On July 12, Esri Chief Scientist Dawn Wright made history as she dove to the deepest place on Earth, Challenger Deep. Her mission? To use high-resolution sonar to map a part of our planet in never-before-seen detail. Here are 30 photos from her expedition, including images from Challenger Deep, 10,919 meters below the surface, maps from the expedition, and scenes taken within the sub.
The expedition began in Guam, where Dawn loaded Caladan Oceanic’sDSSV Pressure Drop ship to journey to Challenger Deep.
Here, Dawn, on left, is standing at port in Guam withRochelle Wigley ofMap the Gaps and the University of New Hampshire. They proudly hold the Seabed 2030 flag before the expedition. Rochelle was responsible for processing and mapping the bathymetric data collected by the ship’s sonar. She also prepared planning maps for the submersible dives and instrument deployments.
New data from this expedition is being submitted toSeabed 2030 (a UN program to map the global seafloor in detail by 2030) and ArcGIS Living Atlas of the World, the foremost collection of geographic information from around the globe.
Onboard the ship, mapping is done with the Kongsberg EM-124 sonar system. This image shows Globie, the Esri mascot, in front of the sonar monitor. Dawn gave Globie to Rochelle to show appreciation for her work during the expedition. She put in 17 to 18 hours most days and kept Globie at the helm of the sonar system monitor.
This image shows the processing computer’s monitor. Displayed is the latest bathymetric data collected from the Challenger Deep portion of the Mariana Trench by the ship’s multibeam sonar system. The data shown here are gridded at 100-meter resolution, meaning one pixel per 100 square meters of the ocean floor, which is a great scale for general visualization and understanding. However, for dive planning, more detailed, site-specific mapping was generated at an image quality of 10-meter resolution to allow for visual interpretation and inspection.
Here, a regional bathymetry map shows the three major depressions within Challenger Deep – the Eastern, Central, and Western Pools. 200-m contours (the area within a section showing the elevation for that section) are shown in thin black, 100-m contours are shown in bold black, to highlight the pools, and 20-m contours are shown in bold red. This data was collected by the ship’s EM-124 multibeam echosounder.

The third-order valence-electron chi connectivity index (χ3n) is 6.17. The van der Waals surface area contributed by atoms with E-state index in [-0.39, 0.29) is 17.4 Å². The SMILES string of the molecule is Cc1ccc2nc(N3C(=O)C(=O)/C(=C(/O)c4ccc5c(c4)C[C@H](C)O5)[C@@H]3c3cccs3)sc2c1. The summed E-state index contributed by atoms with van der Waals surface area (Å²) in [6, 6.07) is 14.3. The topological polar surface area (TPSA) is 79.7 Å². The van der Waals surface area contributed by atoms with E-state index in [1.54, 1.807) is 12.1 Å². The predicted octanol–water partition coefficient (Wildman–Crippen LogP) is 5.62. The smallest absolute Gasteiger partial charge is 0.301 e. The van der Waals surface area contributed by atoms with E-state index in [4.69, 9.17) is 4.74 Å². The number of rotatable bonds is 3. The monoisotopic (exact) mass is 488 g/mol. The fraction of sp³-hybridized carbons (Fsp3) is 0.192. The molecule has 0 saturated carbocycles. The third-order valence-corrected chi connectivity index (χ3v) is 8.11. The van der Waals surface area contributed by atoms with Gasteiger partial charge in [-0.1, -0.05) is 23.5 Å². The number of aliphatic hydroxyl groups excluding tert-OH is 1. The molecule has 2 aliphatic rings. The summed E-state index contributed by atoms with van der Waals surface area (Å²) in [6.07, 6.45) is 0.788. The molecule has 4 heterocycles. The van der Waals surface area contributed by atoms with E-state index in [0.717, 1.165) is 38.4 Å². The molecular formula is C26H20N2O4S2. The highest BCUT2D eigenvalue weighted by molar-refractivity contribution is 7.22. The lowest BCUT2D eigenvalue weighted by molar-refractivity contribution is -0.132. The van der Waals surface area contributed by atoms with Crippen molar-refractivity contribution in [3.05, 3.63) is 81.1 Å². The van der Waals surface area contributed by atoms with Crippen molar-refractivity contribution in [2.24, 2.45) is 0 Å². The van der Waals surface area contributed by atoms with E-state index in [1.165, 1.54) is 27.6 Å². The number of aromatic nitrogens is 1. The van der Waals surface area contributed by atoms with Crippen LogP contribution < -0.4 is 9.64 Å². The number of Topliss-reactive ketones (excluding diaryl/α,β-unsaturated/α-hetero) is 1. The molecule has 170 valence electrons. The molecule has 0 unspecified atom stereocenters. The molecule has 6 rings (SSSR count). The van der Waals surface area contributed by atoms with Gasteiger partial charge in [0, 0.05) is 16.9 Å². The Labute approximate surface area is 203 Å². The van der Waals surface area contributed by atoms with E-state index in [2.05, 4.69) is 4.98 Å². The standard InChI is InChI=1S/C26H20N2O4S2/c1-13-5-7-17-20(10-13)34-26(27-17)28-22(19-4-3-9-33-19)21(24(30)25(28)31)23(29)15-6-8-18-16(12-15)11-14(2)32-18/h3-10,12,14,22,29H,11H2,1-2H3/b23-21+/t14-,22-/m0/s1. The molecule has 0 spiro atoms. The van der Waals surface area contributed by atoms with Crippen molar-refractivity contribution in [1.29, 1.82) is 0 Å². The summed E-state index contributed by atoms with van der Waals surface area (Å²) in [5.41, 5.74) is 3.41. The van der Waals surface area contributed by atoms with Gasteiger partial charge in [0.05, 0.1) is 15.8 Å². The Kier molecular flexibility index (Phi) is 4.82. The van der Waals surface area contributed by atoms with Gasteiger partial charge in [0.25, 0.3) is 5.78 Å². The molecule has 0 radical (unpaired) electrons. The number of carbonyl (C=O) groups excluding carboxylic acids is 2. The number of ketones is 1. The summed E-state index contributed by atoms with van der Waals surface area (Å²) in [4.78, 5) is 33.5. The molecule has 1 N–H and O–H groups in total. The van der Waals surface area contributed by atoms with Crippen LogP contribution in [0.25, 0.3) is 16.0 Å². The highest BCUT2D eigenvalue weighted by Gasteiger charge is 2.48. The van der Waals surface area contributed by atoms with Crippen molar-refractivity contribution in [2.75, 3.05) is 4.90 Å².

Dawn and Victor Vescovo descended to a previously unexplored part of the Western Pool at ~142deg12’ E longitude. After her dive, Dawn was presented with a 37×26” printout of the map signed by members of the expedition team and ship’s crew.
The day before the dive, Dawn practiced getting into and out of the sub. She wanted to get a feel for where the rungs were located and where to turn and step when lowering herself down into the personnel sphere.
During this practice session, Dawn and her roommate, Kate Wawatai, climbed into the sub. Kate gave Dawn an instrument panel and safety briefing. Kate Wawatai is the only female member of the submersible support team and a fine submersible pilot in her own right. Kate is from New Zealand and hopes to one day pilot the sub to the deepest part of the Kermadec Trench, a sacred place in Maori history and culture.
Here, Dawn enters the sub on July 12, 2022 (Guam time), under the watchful eye of Shane “Speedo” Muhl, the sub support “swimmer” (one who swims out with the sub and hooks or unhooks its final tethering). Learn more about what Dawn brought with her inside the sub inthis video.
Dive Route: This map shows the dive route for Dawn and Victor’s mission. They brought the map into the sub and the sub team’s mission control used it on the ship to track them. The data source is again EM-124 bathymetry contoured at 10 m except for 100 m contours in bold to highlight the pools and 20 m contours in red.
For the most part, Dawn and Victor successfully followed this track while diving, but they had to adjust for the drift of bottom currents as they traveled. Most of the first-ever sidescan sonar surveying at the deepest parts of our ocean was conducted along the southern wall between target points 3 and 4.